It's the morning after a teenage boy died from being hit by a train passing through the Eurotunnel in Calais, France and the mood among the 3,000 migrants living in nearby squats is low.
"Let's go get some beer and head back to the tent for some food," says Saif*, under the watchful eye of French security officials who stand at the fences separating the migrants from the motorway. "I know these English people [volunteers] are helping us and want to protest against the police who used tear gas but to be honest, I just want to drink and forget this life. The boy who died is from my country and today, I don't want any trouble."
Saif arrived in Calais from Sudan almost four months ago. He traveled from Libya to Italy and across the Mediterranean after failing to get work in Egypt, where he lived as a refugee following the outbreak of the second Sudanese war. But like many of those currently stuck in "The Jungle"—a makeshift camp an hour's walk from the Eurotunnel—Saif's attempt to claim asylum in France hasn't been easy.
"We need to survive by eating and drinking as we wait for good news," he says. "But I don't like queuing for one hour just to get hot food cooked by somebody else. It makes me feel like an animal but this is because the French government don't give us a home."
Despite the forced closure of the original Sangatte refugee camp in 2002, French charities like l'Auberge des Migrants have developed a presence on the site to provide meals for those still using the route to get to England. In January this year, La Vie Active opened the Jules Ferry Centre—soon nicknamed "Sangette II"—giving approximately 100 women and children access to food and shelter. Until international NGOs based in France intervened for the first time on their own soil in July, men depended on spot initiatives like those of the UK's The Real Junk Food Project from the UK for food and supplies.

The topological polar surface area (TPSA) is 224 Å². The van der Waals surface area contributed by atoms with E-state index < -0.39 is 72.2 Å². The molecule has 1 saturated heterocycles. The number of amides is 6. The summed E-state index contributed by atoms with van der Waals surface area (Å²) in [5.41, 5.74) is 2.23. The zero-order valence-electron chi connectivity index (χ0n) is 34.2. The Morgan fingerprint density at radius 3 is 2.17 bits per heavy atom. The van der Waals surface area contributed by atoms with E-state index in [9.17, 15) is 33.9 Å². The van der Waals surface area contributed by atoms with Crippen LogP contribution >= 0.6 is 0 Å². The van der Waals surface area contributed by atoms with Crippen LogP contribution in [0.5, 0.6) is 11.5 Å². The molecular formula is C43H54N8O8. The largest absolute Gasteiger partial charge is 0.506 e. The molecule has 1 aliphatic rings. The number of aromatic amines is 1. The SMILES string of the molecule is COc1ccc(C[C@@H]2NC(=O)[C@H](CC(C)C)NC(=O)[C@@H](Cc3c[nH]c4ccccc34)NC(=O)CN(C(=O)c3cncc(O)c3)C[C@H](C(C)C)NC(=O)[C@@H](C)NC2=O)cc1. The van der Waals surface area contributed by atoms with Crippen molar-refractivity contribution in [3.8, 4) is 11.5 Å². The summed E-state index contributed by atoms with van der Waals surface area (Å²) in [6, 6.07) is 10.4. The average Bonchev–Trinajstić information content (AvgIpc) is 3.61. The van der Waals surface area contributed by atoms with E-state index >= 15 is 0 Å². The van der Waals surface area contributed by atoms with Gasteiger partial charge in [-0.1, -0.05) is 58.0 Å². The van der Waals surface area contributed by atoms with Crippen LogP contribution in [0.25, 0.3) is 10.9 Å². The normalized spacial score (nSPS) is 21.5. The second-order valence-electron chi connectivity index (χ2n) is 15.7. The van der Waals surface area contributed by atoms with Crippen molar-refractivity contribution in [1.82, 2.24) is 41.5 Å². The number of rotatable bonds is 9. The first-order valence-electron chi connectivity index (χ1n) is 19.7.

While the majority of migrants take the daily meals provided by French authorities at 5 PM, Saif cooks food in his own tent, despite such conditions being described as "diabolical" in a recent report from Doctors of the World and Birmingham University. In an attempt make day-to-day life less mundane and to "feel human," he also invites guests to his tent to eat and share stories.